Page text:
Royal Historian Explains Differences In History and What You See On Screen in 'The Crown' Season 3

Queen Elizabeth II presided over quite a few controversial and even scandalous moments during the third season of the Netflix original series, The Crown. The new season, released on Sunday, covers the monarch's reign from 1964 to 1977, an era that brought a number of historical changes and upsets not just within the royal family, but the entire United Kingdom.

Of course, with only 10 episodes in a season, The Crown couldn't possibly depict every single thing that occurred outside and behind the Buckingham Palace corridors during the specified time frame. To achieve the most compelling episodes of the series, showrunners typically combine a year-by-year timeline of the biggest historical events and choose from there and they work with the keepers of Britain's archives to do so—according to British historian Robert Lacey, the author of the show's accompanying book, The Crown: The Official Companion, Volume 2, Political Scandal, Personal Struggle, and the Years that Defined Elizabeth II.

In an interview with Newsweek on Friday, Lacey said the historical events chosen for each episode of the series were based on a matter of drama and story. He noted there were just some aspects of the past where the story had more potential to resonate more deeply with audiences. But in regards to major historical moments that occurred during Season 3's time frame, Lacey insisted the most impactful ones were indeed included.

"Obviously some things get more emphasis than others. We could have done more about the oil embargo in the 1970s. On the other hand, we did still get a glimpse of scarcely believable times when Britain only worked three days a week because of that energy shortage," Lacey explained, referring to episode 9.

Royal Historian on 'The Crown' Events
Olivia Colman appears as Queen Elizabeth II in the Netflix original series, "The Crown." In an interview with Newsweek, royal historian Robert Lacey discussed how the events included in the series were chosen. Des Willie / Netflix

In the episode, titled, "Imbroglio," the British government issued an embargo on gas, resulting in blackouts throughout the city of London in response to coal miners' protests for increased wages. Elizabeth, portrayed by Olivia Colman, and the rest of the royal family (and city) are forced to work and eat by candlelight. But that moment in history is overshadowed by a much bigger theme of Season 3—Prince Charles (Josh O'Connor) and Camilla Shand's (Emerald Fennell) relationship.

"[The oil embargo] happened around the time Charles was starting his relationship with Camilla, so we felt that's the highlight," Lacey explained. "People of a certain remember it well. But then there are some people who have forgotten or are too young to remember Charles had a love affair and relationship with Camilla before he met Diana, and people won't be meeting Diana until Season 4."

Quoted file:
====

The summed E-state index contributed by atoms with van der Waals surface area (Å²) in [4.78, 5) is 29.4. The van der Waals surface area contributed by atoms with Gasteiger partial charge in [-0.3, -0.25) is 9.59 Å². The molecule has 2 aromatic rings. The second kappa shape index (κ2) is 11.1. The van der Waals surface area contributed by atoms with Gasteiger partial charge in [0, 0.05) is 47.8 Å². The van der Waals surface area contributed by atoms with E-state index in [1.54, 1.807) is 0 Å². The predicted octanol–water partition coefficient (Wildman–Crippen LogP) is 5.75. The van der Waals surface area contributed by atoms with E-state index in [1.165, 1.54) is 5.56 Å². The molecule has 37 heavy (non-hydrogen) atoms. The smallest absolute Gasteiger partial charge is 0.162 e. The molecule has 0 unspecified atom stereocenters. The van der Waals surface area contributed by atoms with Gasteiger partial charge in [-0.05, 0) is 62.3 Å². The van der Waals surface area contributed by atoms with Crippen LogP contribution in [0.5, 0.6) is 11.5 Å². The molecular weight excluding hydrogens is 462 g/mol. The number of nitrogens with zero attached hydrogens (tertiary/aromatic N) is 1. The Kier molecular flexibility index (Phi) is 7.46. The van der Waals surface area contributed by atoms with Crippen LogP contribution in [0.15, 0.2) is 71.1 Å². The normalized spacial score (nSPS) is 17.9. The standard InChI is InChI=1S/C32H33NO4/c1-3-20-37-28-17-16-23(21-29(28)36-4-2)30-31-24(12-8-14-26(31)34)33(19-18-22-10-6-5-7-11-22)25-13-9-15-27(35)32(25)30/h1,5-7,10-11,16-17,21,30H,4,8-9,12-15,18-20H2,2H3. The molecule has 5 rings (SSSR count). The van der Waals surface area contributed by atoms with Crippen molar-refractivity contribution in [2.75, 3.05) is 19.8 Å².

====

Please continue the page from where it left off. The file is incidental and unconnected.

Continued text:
Then there are events like episode 3's "Aberfan," which Lacey said is essentially a historical drama. "From the point of view of the drama, this was the first time that the queen's reticent became a problem. It's the time the people remember—after the death of Diana—that she did not want to come down from London," Lacey said.

"Well here the Aberfan episode, you get a view of that. You saw it would be days before the queen would go to Aberfan. And what's evident in the episode—and what I discuss in great detail in the book—is the emotional reticence of the queen, which is often a great tactical advantage in her work. A professional advancement is a detachment of those situations because she embodies something that has to be detached from ordinary human context," he continued.

While every episode of The Crown is a dramatized depiction of real events—Lacey said "half of the show is historically accurate and the other half is imaginatively accurate"—screenwriter Peter Morgan noted the episode based on the Aberfan disaster stayed the closest to public record. Speaking on The Hollywood Reporter's podcast, TV's Top 5, released Friday, Morgan said the sensitivity of the tragedy—which resulted in the deaths of more than 100 people, a majority of them being school children—forced showrunners to be more conscious in how they portrayed the event.

"Still 50 years on, it's still an extraordinarily sensitive subject. That involved an extraordinarily amount of consultation with the local community," Morgan said.

While the dramatization of the series may seem to blur the line between historical fact and fiction, the imaginative elements of the show are still built on emotional truths, according to Lacey. Referring to the 2006 movie, The Queen, in which Helen Mirren plays Elizabeth, Lacey recalls an encounter the character has with a stag in the woods and warns it to run. "It's a wonderful image but nobody imagines for a second for that the queen spent even two seconds of her life talking to a deer. It was totally an imaginary scene, but it contains an emotional truth," Lacey said.

"When people are looking at the premises of The Crown, we're looking for stag scenes. One stag scene in the show is when the royal family's documentary is being made and young Princess Anne thinks that the interviews are very boring and so she pushes her cigarette-smoking Greek grandmother, Princess Alice, in her nuns outfit in front of the cameras, and she gives the best interview there," he continued. "That never actually happened, but it conveys a truth about what should have happened within the royal family."